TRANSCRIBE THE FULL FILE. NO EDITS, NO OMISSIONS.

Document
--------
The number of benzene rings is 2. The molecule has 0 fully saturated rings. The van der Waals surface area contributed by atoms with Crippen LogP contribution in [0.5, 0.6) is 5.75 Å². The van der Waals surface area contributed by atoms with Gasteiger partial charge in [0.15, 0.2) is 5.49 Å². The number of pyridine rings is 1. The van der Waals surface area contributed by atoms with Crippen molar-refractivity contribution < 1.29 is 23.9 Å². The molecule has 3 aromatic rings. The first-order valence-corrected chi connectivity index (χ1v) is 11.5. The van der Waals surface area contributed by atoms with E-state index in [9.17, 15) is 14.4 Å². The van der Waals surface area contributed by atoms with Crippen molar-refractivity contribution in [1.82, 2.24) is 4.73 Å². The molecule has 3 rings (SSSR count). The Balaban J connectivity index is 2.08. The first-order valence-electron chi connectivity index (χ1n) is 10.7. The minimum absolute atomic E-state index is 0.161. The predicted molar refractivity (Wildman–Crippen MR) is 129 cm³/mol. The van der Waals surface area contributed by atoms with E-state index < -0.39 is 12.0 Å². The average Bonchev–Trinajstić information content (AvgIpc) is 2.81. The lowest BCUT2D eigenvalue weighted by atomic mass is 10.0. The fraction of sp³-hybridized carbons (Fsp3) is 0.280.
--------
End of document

The number of benzene rings is 2. The molecule has 0 fully saturated rings. The van der Waals surface area contributed by atoms with Crippen LogP contribution in [0.5, 0.6) is 5.75 Å². The van der Waals surface area contributed by atoms with Gasteiger partial charge in [0.15, 0.2) is 5.49 Å². The number of pyridine rings is 1. The van der Waals surface area contributed by atoms with Crippen molar-refractivity contribution < 1.29 is 23.9 Å². The molecule has 3 aromatic rings. The first-order valence-corrected chi connectivity index (χ1v) is 11.5. The van der Waals surface area contributed by atoms with E-state index in [9.17, 15) is 14.4 Å². The van der Waals surface area contributed by atoms with Crippen molar-refractivity contribution in [1.82, 2.24) is 4.73 Å². The molecule has 3 rings (SSSR count). The Balaban J connectivity index is 2.08. The first-order valence-electron chi connectivity index (χ1n) is 10.7. The minimum absolute atomic E-state index is 0.161. The predicted molar refractivity (Wildman–Crippen MR) is 129 cm³/mol. The van der Waals surface area contributed by atoms with E-state index < -0.39 is 12.0 Å². The average Bonchev–Trinajstić information content (AvgIpc) is 2.81. The lowest BCUT2D eigenvalue weighted by atomic mass is 10.0. The fraction of sp³-hybridized carbons (Fsp3) is 0.280.